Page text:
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Cambridge Heritage Research Centre


A Tribute to David Lowenthal (1923 – 2018) 

CHRC Graduate Member, Andrea Kocsis provides a personal reflection on the meaning of David Lowenthal’s work to her.

Devastated to hear of Professor David Lowenthal's death last week I reread his main works, The Past is a Foreign Country, and, The Heritage Crusade and the Spoils of History. At this moment, each of his arguments seemed somehow evident. Not because they were obvious statements, but because we have learnt each line by heart by now, and in many ways, they have formed the foundations of our everyday work as Heritage researchers.

I first discovered Lowenthal's books as a naive history student, knowing nothing about heritage and having unclear ideas about both past and future. During our lectures we pulled apart each sentences of The Heritage Crusade, and looked beyond its irony, humour and poesies to highlight those key statements which later became the axioms of Heritage Studies.

David Lowenthal taught us that heritage is not about the past, but about the present. That in heritage the past is a constructed fiction, an empty slogan. What heritage really does is give form, control, and legitimacy to the present. He showed us that “all at once heritage is everywhere”, invading our everyday life both consciously and unconsciously. However, he was also one of the first to point out that heritage is never stable, but constantly in flux. He described for us the ease with which, through heritage, the past can be distorted and shone a light on its many uses and abuses. 

His works made clear to me the difference between heritage and history, and how we are on a wrong path if trying to look at heritage with the historian's methods. As he wrote in the Heritage Crusade, “the spoils of history lie all around us—in developers' debris, in the sacked remains of prehistoric tombs, in the ravaged ruins of Mostar and Sarajevo, in the fetishes of restorers and reenactors, in the paraphernalia of cultural tourism. They proliferate too in patriotic credos and self-serving anachronisms, in the certitudes of school history, in the delusory dreams of Disney, in the squabbles of rival claimants to relics and emblems. Such feuds make heritage a menacing minefield as well as a nourishing marvel. We need to understand what impulses drive us, heritage crusaders all, to ravage the past in the very act of revering it and to censure others for faults equally our own”. Our research field was born and we investigate the link between past and present for these reasons he gave.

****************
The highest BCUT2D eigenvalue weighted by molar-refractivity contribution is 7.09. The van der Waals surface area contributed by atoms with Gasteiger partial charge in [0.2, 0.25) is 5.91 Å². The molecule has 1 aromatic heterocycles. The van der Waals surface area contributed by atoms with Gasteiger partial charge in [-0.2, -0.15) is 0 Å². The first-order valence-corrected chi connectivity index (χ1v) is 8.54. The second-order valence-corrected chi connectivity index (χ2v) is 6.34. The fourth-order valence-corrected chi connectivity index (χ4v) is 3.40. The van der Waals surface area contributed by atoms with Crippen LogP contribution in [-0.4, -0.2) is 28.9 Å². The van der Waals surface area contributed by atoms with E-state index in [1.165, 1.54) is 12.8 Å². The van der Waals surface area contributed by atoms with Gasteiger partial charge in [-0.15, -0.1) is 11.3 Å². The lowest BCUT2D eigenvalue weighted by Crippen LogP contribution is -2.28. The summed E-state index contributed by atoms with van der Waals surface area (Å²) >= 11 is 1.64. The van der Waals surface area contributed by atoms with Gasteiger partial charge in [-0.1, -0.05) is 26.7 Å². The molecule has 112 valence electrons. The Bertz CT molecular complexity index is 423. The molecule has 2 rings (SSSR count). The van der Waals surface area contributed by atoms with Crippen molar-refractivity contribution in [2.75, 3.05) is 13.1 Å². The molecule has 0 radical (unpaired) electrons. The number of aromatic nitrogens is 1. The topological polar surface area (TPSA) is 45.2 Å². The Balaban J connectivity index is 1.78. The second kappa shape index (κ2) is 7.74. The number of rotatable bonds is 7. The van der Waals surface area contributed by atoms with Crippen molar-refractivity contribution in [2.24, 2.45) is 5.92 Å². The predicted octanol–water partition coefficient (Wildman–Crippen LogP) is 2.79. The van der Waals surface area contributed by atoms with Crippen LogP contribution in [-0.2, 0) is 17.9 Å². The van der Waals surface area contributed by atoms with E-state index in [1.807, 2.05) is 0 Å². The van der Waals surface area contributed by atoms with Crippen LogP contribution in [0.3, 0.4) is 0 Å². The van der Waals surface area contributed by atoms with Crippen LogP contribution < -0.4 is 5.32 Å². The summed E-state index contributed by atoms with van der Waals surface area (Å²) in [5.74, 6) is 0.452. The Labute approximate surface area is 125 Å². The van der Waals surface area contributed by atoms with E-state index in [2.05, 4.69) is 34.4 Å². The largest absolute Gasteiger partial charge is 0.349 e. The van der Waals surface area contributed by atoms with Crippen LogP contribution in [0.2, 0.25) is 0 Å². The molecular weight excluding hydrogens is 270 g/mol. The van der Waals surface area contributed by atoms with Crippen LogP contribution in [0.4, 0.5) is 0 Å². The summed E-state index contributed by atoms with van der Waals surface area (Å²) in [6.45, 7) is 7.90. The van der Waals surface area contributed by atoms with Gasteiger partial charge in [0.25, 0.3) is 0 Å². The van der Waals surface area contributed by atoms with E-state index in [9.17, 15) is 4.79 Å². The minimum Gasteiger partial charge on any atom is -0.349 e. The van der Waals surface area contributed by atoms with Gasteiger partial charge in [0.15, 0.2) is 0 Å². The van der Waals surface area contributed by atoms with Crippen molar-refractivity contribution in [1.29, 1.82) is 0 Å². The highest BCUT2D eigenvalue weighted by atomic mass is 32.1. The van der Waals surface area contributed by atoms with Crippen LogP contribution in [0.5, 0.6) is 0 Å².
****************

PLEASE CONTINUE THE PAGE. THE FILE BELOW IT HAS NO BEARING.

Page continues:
Lowenthal's theory is inevitable not only for the narrow Heritage field. It helps to understand our contemporary present. He warned us to recognise fake news, even before he could see their proliferation in social media. He reminded us how elementary the fake news was in spreading xenophobia and chauvinism and how populist politics uses heritage for legitimising power. “Heritage actuates a mountain of false information that sustains all societies”, he said. 

David Lowenthal taught us that the basis of nationalism is so often a twisted heritage; one which can be used for negative as well as positive purposes. He warned us about this ambivalent nature of heritage: the ease with which it can integrate a society, and the ways it can fuel exclusion too. Lowenthal also observed that the worse the present situation seems, the more desperately we want to revive the past: “As hope of progress fade, heritage consoles us with tradition”. Rereading the Heritage Crusades today his observations seem as relevant as ever. 

Professor David Lowenthal died peacefully at home in London on 15 September 2018. His critical eye, through which he looked at our present, will be painfully missed. Although, we think of him as the father of Heritage Studies, he is not our reluctant heritage, he is more than that: David Lowenthal is our history.

We remember fondly the talk he gave to our Research Group in 2012 on his own personal reflections on the state of heritage in and hope you enjoy reliving it with us.